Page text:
[Outlook]Untie the hands of free economyKorea used to draw attention from the world as a rising economy, known as one of Asia’s four little dragons. Later, China, India, Russia and Brazil rose and were given the nicknames “Chindia” or “BRIC nations.”
These days the world is paying attention to the “Post-BRIC” countries for their growth potential. Vietnam, Pakistan, Kazakhstan, Turkey, the Republic of South Africa and Mexico are included in this category.
In this era of globalization, capital can be transferred freely across borders, fueling unlimited competition among countries to create new economic opportunities.
In 2003, Korea cleared legal hurdles and designated Songdo, Cheongna and Yeongjong, in Incheon; Busan and Jinhae and Gwangyang Bay as free economic zones, joining the competition to attract international capital. After a couple of years what is the reality here, particularly compared to other rival countries?
The initial goal for free economic zones was to create special zones where economic activities can go on autonomously. The ideals of no tariffs, no visas, no labor disputes, using English as an official language (along with Korean), and using and sending foreign currencies freely were not reflected fully.
The goal was to free these zones from domestic laws, institutions and practices in order for foreign companies and businessmen to work freely, by global standards.
Unfortunately, these free economic zones are far from being free from domestic laws, institutions and practices. All development activities in these zones are subject to local government decision-making for urban planning or evaluations on environmental effects. The Incheon free economic zone is subject to Seoul metropolitan area zoning laws, which are designed principally to prevent urban sprawl.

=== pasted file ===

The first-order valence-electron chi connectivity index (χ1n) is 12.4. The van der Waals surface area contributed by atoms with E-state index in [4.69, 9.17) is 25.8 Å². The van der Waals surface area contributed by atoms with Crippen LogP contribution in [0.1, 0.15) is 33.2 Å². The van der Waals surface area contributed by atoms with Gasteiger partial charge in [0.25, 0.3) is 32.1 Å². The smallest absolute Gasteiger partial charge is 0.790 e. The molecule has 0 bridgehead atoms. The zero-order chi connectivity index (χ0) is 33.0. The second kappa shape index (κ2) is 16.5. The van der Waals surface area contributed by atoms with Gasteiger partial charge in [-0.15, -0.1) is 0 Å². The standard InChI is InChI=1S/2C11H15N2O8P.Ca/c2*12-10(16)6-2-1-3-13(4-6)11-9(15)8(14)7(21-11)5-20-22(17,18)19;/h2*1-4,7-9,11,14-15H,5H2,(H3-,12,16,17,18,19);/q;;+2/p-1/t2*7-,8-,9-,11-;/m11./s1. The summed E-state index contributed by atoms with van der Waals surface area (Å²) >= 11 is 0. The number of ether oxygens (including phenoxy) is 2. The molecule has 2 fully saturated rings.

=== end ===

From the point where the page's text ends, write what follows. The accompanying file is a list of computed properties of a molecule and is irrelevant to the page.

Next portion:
Even if they want to allow foreigners to buy apartments before Koreans do, there are no ways to do so due to the current law on housing. Under the new real estate measure released by the government on Jan. 11, construction companies must publicize building costs for apartments. There are ceilings on apartment prices as well. Free economic zones are not exempted from the measure.
Free economic zones are no longer included in the national government’s major projects designed to have effects for a hundred years to come, but have become local development projects meant to resolve urgent problems in local areas. The office of economic free zones has even been put under the supervision of a local government, which was controversial, even in the planning stage.
Those responsible for managing free economic zones must do their best to attract foreign capital, but they are not free from the personnel affairs of the local government. If the head of the local government is replaced, strategies for the free economic zone tend to change.
In the free economic zones, apartments for locals or citizens from other regions were the first to have been built. The other day, when builders were going to sell apartments in the Songdo area, thousands of people waited all night in line. This incident well describes the reality of a free economic zone. Free economic zones have turned out to be for no one but ourselves.
If you look at other countries, you can learn that the success or failure of a free economic zone depends on the people, institutions and organizations who run them. China, Russia Kazakhstan and Vietnam, former socialist countries, have been able to attract foreign capital and achieve economic growth by opening their doors.
But that was not because new resources were found in these countries. They had the same resources as before, but the countries’ philosophies and visions have changed. The institutional environment has adapted to support these changes.
This is the same with Hong Kong, Macao, Singapore, the Netherlands and Ireland. They all have few resources.
The person in charge of a free economic zone in Dubai said if your investment can create new business opportunities you can do anything that you want to do in a free economic zone. Korea should learn from this example.
*The writer is a professor of urban planning at the Graduate School of Environmental Studies, Seoul National University. Translation by the JoongAng Daily staff.
by Choi Mack-joong
More in Columns
Finding our place
Diplomacy is about trust
More good than harm
For balanced information intake